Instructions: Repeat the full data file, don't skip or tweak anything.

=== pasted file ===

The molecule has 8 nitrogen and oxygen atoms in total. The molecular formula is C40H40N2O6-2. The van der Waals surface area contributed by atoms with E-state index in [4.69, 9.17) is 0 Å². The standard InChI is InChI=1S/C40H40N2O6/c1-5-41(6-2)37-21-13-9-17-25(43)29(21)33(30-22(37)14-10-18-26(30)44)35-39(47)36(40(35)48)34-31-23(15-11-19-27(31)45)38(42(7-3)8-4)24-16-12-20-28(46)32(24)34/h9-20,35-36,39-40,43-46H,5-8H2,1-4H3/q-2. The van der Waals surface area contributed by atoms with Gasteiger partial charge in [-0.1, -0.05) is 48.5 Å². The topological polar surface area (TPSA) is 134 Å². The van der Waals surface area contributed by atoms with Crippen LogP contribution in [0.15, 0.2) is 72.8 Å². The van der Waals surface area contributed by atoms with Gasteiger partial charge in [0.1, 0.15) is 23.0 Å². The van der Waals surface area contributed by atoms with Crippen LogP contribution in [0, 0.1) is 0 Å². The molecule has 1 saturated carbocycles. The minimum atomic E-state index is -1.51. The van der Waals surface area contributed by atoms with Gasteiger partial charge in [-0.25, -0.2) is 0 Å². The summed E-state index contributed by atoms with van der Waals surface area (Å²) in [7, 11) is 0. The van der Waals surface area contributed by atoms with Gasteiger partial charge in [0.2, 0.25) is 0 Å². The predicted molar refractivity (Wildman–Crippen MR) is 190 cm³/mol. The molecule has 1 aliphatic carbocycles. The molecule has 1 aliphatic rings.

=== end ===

The molecule has 8 nitrogen and oxygen atoms in total. The molecular formula is C40H40N2O6-2. The van der Waals surface area contributed by atoms with E-state index in [4.69, 9.17) is 0 Å². The standard InChI is InChI=1S/C40H40N2O6/c1-5-41(6-2)37-21-13-9-17-25(43)29(21)33(30-22(37)14-10-18-26(30)44)35-39(47)36(40(35)48)34-31-23(15-11-19-27(31)45)38(42(7-3)8-4)24-16-12-20-28(46)32(24)34/h9-20,35-36,39-40,43-46H,5-8H2,1-4H3/q-2. The van der Waals surface area contributed by atoms with Gasteiger partial charge in [-0.1, -0.05) is 48.5 Å². The topological polar surface area (TPSA) is 134 Å². The van der Waals surface area contributed by atoms with Crippen LogP contribution in [0.15, 0.2) is 72.8 Å². The van der Waals surface area contributed by atoms with Gasteiger partial charge in [0.1, 0.15) is 23.0 Å². The van der Waals surface area contributed by atoms with Crippen LogP contribution in [0, 0.1) is 0 Å². The molecule has 1 saturated carbocycles. The minimum atomic E-state index is -1.51. The van der Waals surface area contributed by atoms with Gasteiger partial charge in [-0.25, -0.2) is 0 Å². The summed E-state index contributed by atoms with van der Waals surface area (Å²) in [7, 11) is 0. The van der Waals surface area contributed by atoms with Gasteiger partial charge in [0.2, 0.25) is 0 Å². The predicted molar refractivity (Wildman–Crippen MR) is 190 cm³/mol. The molecule has 1 aliphatic carbocycles. The molecule has 1 aliphatic rings.